Thomas Jefferson

Pedicure (Thomas Jefferson): No President coined more words than the jack-of-all-trades Thomas Jefferson.  He introduced some 110 new words into the English language, including “mammoth”, “belittle” and :neologize”.  As a “founding father”, Jefferson and his peers felt it was their duty to create a new American language.  A committed francophile, Jefferson imported a number of French phrases into American vocabulary, including “pedicure”.

John Adams

Quixotic (John Adams): In 1815 John Adams described one Venezuelan revolutionary who hoped to unite all of Spanish America as a “Quixotic adventurer”, in reference to the title character of the classic Spanish novel “Don Quixote”.  While there had been earlier uses of the word, Adams’ reference helped popularize it.

James Madison

Squatter (James Madison): When writing to Washington in 1788, Madison referred to a group of settlers in Maine who occupied land to which they had no legal title as “squatters upon other people’s land”.

Abraham Lincoln

Sugarcoat (Abraham Lincoln): Lincoln had the ability to incorporate both soaring oratory and plain-spoken language when it was necessary to do so.  In a message to Congress in the aftermath of the secession of the Confederacy, Lincoln condemned those who were trying to “sugar-coat” the rebellion by calling it constitutional.

Older Than You Think

Snow White

While most of the better-known fairy tales in popular culture, such as Snow White, were collected by the Brothers Grimm in the early 19th century, many of them could actually be much older.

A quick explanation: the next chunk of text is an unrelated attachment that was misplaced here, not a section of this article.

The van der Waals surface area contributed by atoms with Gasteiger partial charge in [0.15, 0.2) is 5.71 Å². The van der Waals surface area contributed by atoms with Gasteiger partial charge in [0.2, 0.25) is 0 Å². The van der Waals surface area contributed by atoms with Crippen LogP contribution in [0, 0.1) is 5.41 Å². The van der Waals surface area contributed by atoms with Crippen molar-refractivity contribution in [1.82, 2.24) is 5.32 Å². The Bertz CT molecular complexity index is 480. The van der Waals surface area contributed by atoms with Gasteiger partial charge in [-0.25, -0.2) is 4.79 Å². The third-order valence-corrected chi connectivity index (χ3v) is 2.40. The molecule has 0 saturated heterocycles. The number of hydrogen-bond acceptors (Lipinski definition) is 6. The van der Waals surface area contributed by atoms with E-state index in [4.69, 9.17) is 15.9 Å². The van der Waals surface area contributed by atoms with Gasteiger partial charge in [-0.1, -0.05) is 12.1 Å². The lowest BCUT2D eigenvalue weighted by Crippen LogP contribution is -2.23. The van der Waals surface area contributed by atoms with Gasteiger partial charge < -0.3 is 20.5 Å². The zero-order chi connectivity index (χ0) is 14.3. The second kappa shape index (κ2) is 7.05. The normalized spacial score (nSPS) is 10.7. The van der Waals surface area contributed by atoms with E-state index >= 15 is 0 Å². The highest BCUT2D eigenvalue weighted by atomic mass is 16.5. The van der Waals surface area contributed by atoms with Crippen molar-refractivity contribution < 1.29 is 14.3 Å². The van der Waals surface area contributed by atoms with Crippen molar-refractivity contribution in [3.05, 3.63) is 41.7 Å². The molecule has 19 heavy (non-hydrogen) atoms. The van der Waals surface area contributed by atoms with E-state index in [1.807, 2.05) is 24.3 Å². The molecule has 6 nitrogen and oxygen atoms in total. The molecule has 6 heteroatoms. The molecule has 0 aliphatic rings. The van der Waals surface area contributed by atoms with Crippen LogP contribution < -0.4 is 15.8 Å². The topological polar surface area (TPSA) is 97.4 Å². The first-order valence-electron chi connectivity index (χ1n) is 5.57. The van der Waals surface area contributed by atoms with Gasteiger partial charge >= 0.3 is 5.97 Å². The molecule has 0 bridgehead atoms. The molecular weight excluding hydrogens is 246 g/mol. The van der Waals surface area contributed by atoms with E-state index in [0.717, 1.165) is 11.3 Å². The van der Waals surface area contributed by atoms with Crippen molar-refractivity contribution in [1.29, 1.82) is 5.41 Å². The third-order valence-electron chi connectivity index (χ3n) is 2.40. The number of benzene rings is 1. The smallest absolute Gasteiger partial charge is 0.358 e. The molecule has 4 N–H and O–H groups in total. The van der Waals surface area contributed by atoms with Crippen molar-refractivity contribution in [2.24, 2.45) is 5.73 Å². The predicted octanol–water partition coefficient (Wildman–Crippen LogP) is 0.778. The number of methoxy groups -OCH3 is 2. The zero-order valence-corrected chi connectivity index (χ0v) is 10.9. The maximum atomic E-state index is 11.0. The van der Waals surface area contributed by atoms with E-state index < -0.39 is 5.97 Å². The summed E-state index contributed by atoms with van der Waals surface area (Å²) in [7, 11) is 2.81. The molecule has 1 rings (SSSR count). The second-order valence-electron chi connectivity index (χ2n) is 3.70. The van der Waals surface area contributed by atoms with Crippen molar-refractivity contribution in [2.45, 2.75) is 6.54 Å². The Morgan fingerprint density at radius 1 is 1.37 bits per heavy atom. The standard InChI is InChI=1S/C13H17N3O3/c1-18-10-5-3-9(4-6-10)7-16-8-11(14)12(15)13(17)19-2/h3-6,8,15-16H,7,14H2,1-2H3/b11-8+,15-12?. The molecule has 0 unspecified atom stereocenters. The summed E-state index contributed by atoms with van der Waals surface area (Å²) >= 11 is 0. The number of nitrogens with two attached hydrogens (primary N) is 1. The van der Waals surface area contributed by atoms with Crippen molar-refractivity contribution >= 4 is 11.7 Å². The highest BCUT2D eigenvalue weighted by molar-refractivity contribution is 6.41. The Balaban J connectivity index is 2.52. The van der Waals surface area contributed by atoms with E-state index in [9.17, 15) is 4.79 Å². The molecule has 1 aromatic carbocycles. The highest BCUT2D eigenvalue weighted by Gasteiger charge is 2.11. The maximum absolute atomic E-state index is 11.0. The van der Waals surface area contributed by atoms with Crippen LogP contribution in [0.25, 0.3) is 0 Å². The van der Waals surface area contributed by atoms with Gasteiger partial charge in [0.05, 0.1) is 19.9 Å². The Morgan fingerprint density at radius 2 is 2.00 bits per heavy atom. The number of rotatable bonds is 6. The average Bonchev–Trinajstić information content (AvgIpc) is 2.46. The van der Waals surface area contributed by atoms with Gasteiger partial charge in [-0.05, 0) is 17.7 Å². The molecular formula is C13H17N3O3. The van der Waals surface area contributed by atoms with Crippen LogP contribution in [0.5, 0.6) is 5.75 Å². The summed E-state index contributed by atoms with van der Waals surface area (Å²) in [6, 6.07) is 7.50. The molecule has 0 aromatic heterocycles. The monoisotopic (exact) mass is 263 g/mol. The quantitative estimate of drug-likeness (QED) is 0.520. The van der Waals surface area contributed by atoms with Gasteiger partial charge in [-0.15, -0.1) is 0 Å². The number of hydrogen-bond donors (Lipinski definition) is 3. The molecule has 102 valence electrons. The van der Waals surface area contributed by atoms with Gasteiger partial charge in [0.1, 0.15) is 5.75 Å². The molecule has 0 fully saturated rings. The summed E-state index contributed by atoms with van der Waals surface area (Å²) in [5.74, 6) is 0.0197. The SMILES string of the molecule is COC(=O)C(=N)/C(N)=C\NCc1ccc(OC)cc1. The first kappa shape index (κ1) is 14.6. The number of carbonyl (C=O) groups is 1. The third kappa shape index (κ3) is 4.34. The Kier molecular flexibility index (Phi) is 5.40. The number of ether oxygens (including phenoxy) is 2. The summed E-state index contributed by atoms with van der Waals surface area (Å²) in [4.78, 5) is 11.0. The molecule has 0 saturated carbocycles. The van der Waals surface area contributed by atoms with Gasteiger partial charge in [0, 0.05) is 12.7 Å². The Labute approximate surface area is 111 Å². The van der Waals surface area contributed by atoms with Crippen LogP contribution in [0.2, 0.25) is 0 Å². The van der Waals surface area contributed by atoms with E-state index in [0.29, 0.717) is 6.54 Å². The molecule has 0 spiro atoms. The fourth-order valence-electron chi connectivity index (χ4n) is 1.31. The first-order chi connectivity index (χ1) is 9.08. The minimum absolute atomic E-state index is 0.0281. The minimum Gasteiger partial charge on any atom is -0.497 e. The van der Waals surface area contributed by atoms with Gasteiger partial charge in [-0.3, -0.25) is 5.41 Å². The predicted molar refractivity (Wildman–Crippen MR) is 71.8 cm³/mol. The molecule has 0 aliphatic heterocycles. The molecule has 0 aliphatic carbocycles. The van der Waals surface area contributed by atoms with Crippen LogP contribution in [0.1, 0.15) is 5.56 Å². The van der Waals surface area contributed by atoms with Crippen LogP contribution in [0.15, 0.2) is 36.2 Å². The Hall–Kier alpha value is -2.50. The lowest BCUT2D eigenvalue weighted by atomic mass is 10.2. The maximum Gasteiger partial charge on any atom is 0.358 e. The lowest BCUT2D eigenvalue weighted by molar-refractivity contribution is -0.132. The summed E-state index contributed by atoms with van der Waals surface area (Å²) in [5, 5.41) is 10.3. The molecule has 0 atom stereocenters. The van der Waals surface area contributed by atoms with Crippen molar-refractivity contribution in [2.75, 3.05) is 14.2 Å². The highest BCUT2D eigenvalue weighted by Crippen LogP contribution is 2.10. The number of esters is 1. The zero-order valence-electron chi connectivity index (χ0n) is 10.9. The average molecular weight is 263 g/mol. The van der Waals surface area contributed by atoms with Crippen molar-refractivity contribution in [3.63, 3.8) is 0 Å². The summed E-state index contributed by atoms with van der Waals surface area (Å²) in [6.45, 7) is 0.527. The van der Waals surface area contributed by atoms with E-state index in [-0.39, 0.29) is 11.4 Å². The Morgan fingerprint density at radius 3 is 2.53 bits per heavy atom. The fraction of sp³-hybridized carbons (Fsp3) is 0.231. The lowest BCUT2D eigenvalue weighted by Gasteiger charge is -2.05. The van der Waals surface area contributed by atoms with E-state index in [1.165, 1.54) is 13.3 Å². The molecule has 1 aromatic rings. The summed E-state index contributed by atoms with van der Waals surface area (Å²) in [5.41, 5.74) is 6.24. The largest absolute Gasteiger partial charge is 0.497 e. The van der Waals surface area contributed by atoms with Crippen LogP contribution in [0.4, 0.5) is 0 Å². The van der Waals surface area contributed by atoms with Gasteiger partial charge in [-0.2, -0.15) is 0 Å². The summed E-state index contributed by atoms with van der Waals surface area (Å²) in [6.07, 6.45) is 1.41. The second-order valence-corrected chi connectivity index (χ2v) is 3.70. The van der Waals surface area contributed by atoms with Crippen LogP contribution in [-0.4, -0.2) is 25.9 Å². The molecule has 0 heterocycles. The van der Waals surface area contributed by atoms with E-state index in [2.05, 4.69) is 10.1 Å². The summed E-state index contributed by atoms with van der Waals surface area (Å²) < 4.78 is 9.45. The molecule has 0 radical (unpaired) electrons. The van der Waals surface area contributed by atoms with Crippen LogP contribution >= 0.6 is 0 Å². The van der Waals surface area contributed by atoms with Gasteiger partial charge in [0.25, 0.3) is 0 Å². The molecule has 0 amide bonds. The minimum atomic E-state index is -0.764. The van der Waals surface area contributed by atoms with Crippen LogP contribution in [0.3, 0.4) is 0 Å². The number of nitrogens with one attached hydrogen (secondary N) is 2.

Fairy tales are a timeless part of our pop culture: for generations now, we’ve grown up with stories like “Jack and the Beanstalk”, “Beauty and the Beast” and “Rumplestiltskin”.  Yet for all their timelessness, these fairy tales might be even older than we think; new research has opened up the possibility that popular folk tales have influenced writings in Greek and Roman mythology, the Bible and other religious works, negating the traditional view that most traditional fairy tales originated in the modern era.

The researchers have stated that versions of classic fairy tales have been around since before the advent of modern languages, and in some cases could be between 4,000 and 6,000 years old!  The researchers investigated whether 275 fairy tales from Indo-European mythology were more likely to be shared by closely-related populations than more distantly-related ones, testing whether the sharing of tales could be predicted by how close populations were geographically or by how related their languages are.  This process allowed researchers to separate the effects of tales traveling between neighboring groups from tales that had been inherited from common ancestral groups, which narrowed the number of tales down to 76 whose distributions could be primarily explained by common heritage.

After narrowing down these 76 tales, the researchers mapped the 76 tales on a “family tree” of Indo-European languages to see how far they could be traced back, using the same techniques that biologists use to reconstruct the evolution of genetically inherited traits.  One of the oldest tales was determined to be “the smith and the devil”, in which a blacksmith sells his soul to an evil spirit in return for exceptional skill in smithing, and was traced back to the Bronze Age.  The age of this tale and its subject help to resolve a long-standing issue among historians; it was previously believed that Indo-European languages originated before metallurgy, but the researchers now think that this is highly unlikely.

The researchers have credited the lasting appeal of these stories on the focus on magic and miracles, which has always fascinated humans from around the world; take, for instance, the interest in jedi, wizards and time machines that endures to this day.  The tensions in these stories also reflect such universal conflicts as love and good versus evil.

If you’re interested in learning more, feel free to click here!